By Rhonda Campbell
Teenagers aren’t the only workers for whom the advantages of working summer jobs apply. Teachers and seasonal workers, including administrative staff at colleges and universities, can also reap the benefits associated with working for employers during the summer.
Advantages of Working Summer Jobs
The chance to earn extra money isn’t the only benefit gained from working during the summer. To begin, many summer jobs offer:
- Short commutes (many summer jobs are located in communities where job seekers work)
- Reasonable work hours (a lot of summer job have set work hours)
- Less stressful work
- Increased opportunities to work with friends
- Valuable work experience for teens and adults re-entering the job market
- Overtime pay
This summer there may be another perk. According to CareerBuilder, about 29 percent of employers expect to hire summer workers. The good news is that if employers stick to their hiring expectations, growth of the actual percentage of employers who added summer workers to their payroll will have increased by 7 percent from 2011 to 2012. Because students at the high school and college levels will be vying for many of these jobs, adults seeking summer work should consider submitting applications to employers as soon as possible.
It’s also important that job seekers polish off their resumes, ensuring that they highlight key projects they worked on for previous employers. Students who will be working for the first time this summer can add volunteer and community projects they worked on in place of previous paying work experience. They should also include extracurricular projects, including student organizations, they spearheaded.
Landing the Best Summer Jobs
Some of the best summer jobs offer competitive hourly wages, opportunities to develop and strengthen new job skills and the chance to meet new people who may, months later, become key networking contacts to land paying ad hoc work assignments through. When it comes to the types of companies that traditionally beef up their hiring during summer months, restaurants, country clubs, community centers that have swimming pools, beaches and amusement parks often lead the pack. These companies hire workers like waiters, waitresses, caddies, cashiers and lifeguards. Other popular summer jobs include babysitting, newspaper delivery, summer camp instructor and tutoring jobs.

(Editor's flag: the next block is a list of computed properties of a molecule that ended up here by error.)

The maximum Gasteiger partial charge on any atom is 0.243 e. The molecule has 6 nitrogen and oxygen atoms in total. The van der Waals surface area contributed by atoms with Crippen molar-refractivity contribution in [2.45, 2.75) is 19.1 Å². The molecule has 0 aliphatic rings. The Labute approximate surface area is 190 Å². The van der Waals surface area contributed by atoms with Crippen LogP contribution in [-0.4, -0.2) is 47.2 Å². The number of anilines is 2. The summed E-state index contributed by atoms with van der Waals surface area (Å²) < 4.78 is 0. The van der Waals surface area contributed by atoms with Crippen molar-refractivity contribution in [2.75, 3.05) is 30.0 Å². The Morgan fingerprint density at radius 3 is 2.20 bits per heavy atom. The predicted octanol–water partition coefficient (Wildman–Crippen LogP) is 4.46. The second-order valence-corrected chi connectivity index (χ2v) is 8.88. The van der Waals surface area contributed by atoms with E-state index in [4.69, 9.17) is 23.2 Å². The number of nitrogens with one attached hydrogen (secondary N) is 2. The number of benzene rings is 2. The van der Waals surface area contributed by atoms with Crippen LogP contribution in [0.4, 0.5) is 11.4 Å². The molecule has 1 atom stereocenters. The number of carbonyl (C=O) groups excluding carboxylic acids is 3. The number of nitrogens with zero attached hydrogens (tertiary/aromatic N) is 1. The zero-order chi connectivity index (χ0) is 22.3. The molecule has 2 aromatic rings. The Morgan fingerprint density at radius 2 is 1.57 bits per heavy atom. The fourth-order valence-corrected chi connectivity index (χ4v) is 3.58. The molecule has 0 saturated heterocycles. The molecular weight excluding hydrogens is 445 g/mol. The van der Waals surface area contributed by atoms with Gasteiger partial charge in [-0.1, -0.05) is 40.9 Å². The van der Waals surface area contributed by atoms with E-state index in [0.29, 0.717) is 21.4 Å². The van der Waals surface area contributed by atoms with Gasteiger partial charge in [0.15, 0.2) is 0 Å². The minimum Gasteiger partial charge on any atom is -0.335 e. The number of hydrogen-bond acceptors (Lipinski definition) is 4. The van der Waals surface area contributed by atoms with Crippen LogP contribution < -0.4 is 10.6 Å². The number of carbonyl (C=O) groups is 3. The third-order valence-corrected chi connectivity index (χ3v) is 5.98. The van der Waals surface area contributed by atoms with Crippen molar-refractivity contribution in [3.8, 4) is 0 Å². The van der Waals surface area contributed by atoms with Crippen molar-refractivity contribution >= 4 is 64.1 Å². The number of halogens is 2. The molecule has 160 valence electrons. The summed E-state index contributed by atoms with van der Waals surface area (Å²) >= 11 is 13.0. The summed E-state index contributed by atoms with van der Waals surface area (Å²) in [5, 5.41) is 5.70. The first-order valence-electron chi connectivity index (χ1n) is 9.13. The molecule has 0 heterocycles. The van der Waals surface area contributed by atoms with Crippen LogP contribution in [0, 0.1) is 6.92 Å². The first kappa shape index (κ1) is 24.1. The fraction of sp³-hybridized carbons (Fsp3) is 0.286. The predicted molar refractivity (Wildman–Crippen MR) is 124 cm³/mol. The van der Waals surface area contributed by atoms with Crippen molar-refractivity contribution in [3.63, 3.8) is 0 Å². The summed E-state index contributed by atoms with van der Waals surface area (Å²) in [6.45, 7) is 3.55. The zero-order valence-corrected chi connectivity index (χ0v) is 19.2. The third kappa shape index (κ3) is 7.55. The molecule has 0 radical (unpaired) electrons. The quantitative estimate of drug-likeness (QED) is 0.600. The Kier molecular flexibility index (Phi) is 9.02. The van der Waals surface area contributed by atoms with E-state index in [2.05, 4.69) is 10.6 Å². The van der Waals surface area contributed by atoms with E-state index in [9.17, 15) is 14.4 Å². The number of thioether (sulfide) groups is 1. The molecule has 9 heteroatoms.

Major corporations operating in financial services, technology and retail industries also hire summer workers. However, some of these jobs are filled as early as April. Teens and adults who have parents, friends and other relatives who work at major corporations are encouraged to ask these people to search in-house corporate job boards and let them know of temporary or summer job opportunities. People who land these jobs may perform administrative or customer service work, answering telephones, preparing corporate presentations, etc.
In regards to the job search, there are various online and offline tools available to teens and adults seeking for summer work. For example, there is SnagAJob.com, Allretailjobs.com, CareerBuilder, Indeed, local job banks and the classified ad section of local newspapers. High school guidance counselors and college career counselors are also good resources to contact when sourcing for summer jobs.
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http://www.foxbusiness.com/personal-finance/2012/05/23/summer-hiring-heats-up-for-teens-college-students (Fox Business: Summer Hiring Heats Up for Teens, College Students)